The replacement residence must meet the following criteria: It must be purchased within three years of the disaster. Its market value must be of equal or lesser value than the market value of the damaged property immediately prior to the date of the disaster.
Depending upon the year in which the replacement property is purchased, the market value of the damaged property is adjusted up to 115 percent when comparing with the replacement property. It must be eligible for the homeowners’ or disabled veterans’ exemption (your principal place of residence).
Claims for this exclusion must be filed with the county assessor within three years of the purchase of the replacement property.
If the market value of the replacement is more than 120 percent of the market value of the property substantially damaged or destroyed, the base year value of the replacement will be the factored base year value of the damaged or destroyed property plus the amount by which the value of the replacement exceeds 120 percent of the value of the property that was damaged or destroyed. (R&T 69(b)(2))
|Example:||Factored Base Year Value (FBYV) of damaged or destroyed property =||$150,000|
|Market value of damaged or destroyed property =||$220,000|
|Replacement property value allowed for transfer of FBYV (120% * $220,000) =||$264,000|
|Scenario 1:||Market value of replacement property =||$253,000|
|$253,000 is less than $264,000|
|New assessed value of replacement property =||$150,000|
|Scenario 2:||Market value of replacement property =||$275,000|
|Excess market value ($275,000 – $264,000 = $11,000)|
|New assessed value of replacement property ($150,000+$11,000) =||$161,000|
|Scenario 3:||Market value of replacement property =||$125,000|
|$125,000 is less than the $150,000 FBYV of the original property|
|New assessed value of replacement property =||$125,000|
What if the market value of my replacement property actually turns out to be LESS than the factored Prop 13 value of my original property?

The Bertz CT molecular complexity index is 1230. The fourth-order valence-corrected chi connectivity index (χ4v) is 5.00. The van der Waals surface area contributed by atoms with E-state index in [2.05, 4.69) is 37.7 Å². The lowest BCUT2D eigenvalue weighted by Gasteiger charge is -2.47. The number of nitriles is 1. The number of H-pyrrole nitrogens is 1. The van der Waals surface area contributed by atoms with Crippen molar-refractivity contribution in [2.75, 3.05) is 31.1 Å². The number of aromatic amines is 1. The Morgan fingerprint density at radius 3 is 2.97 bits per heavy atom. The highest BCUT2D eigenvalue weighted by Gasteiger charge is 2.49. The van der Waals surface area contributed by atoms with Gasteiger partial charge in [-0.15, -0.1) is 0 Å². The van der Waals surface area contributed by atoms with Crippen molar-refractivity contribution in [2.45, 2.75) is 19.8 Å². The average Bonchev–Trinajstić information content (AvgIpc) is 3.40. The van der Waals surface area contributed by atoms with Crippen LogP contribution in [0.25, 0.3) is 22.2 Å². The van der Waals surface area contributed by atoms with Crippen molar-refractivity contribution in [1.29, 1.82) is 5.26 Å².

If my property was severely damaged / destroyed by a calamity but no declaration of disaster was issued by the governor, would I still be able to transfer my old base year value?
After my property is rebuilt or repaired following the damage, will my property taxes be increased over what they were before?
My manufactured home was destroyed in an area that was proclaimed a disaster by the Governor. Am I eligible for any property tax relief?
How do I know the amount of property taxes to be refunded if my house was partially destroyed by a fire?
Our home was damaged from a forest fire last September and we had to move out while it is being repaired. Are we still allowed the homeowner's exemption even though we have not returned to our house as of January 1?
My home was damaged by an electrical fire last year, but I don't want to rebuild. Can I transfer my base year value to another house?
Disaster Relief Quick Reference Chart
|Revenue and Taxation Code||Property Type||Type of Relief Available||Type of Disaster|
|Section 70||Real property only||New construction exclusion||Any disaster or calamity|
|Section 170||All property types||New construction exclusion||Governor-proclaimed;|
Any disaster or calamity
|Section 69||All property types||Base year transfer||Governor-proclaimed|
|Section 69.3||Principal place of residence||Inter-county|
Base year transfer
|Section 69.5||Principal place of residence —over 55 or physically disabled||Base year transfer||Any disaster or calamity|
|Sections 172 & 172.1||Manufactured home||Base year transfer||Governor-proclaimed|
|Section 5825||Manufactured home||New construction exclusion;|
Base year transfer
|Any disaster or calamity|
|Section 194||Real property and manufactured homes||Property tax deferral||Governor-proclaimed|